While exploiting this ghost execution was the novelty of Spectre and Meltdown, finding traces of secret moves at the microarchitectural level is hardly new. Attacks relying on microarchitecture have been theorized for more than twenty years, and the first ones were shown in practice over a decade ago. Spectre and Meltdown were based on this body of research.
For a few years now, scientists have taken a particular interest in programs using the cache, a small ultrafast memory located at the level of the processor. The latter is fitted with this device because its primary memory—also known as RAM—is fairly slow compared with its calculation speed. While they are very fast, caches have limited capacity; a recent model contained only a few megabytes, barely enough for a high-definition photo. Yet they are useful for storing recently-used data, so as to speed up subsequent accesses.
This raises a series of security problems, as a malicious software can guess what another program is doing by spying on the time it takes for its own memory accesses, thereby making it possible to attack certain implementations of otherwise secure encryption algorithms, such as AES or RSA.
Changing paradigm to improve processor security
While the various abstraction layers have the advantage of facilitating the development and backward compatibility of software, they have their drawbacks in terms of security, which was for a long time thought to primarily involve software, to the exclusion of hardware.
Yet software ultimately runs on hardware, and it is therefore impossible to dissociate the two. The fact that developing software does not require to understand all of the subtleties of hardware—which for that matter is increasingly complex—leaves the door open to vulnerabilities, such as the cache attacks described above, or Spectre and Meltdown. It therefore seems that this widespread paradigm must be changed to ensure the security of our information systems.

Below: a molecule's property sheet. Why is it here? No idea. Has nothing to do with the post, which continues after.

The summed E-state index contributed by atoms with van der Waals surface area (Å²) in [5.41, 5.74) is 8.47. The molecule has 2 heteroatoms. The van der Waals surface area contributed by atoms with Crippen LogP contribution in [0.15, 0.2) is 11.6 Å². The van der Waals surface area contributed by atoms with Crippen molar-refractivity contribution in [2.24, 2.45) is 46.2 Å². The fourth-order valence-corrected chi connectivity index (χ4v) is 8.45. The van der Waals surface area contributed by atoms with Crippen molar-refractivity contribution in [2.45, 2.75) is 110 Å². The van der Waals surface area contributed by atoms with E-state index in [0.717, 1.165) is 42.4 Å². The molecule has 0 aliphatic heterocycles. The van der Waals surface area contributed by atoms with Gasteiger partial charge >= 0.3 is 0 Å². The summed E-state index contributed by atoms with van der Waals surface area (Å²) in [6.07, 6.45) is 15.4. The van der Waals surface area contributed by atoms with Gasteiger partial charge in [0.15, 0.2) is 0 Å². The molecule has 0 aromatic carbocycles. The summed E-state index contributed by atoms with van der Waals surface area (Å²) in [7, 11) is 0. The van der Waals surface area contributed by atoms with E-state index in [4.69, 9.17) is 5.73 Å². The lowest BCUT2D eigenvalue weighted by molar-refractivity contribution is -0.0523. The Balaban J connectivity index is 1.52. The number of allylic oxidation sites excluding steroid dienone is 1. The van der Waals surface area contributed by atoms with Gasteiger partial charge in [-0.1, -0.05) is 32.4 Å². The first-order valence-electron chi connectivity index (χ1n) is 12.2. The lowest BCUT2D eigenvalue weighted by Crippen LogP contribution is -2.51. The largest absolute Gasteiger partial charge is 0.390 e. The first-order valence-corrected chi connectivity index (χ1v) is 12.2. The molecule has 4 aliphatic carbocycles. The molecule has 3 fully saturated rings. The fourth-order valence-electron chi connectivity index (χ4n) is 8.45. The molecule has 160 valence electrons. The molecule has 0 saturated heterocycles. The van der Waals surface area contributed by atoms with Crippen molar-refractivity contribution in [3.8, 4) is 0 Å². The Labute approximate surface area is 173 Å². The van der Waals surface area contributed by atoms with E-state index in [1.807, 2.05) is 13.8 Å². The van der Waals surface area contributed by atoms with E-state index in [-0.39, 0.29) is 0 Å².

This raises a number of issues. First, there is no effective method as yet for detecting whether such attacks are taking place in a system, as they leave no trace in the software or files present in the machine. Nor is there an effective method for verifying whether a program, such as encryption algorithms, is allowing secret information to leak through the microarchitecture. To complicate matters, these incidents are made possible by optimization techniques that have been part of processors for fifteen to twenty years, and are crucial to their performance. It is simply impossible for manufacturers to do away with them. To put things simply, given that the attacks are a result of performance optimization, avoiding the ones without sacrificing the other is proving to be quite a challenge!
The analysis, views and opinions expressed in this section are those of the authors and do not necessarily reflect the position or policies of the CNRS.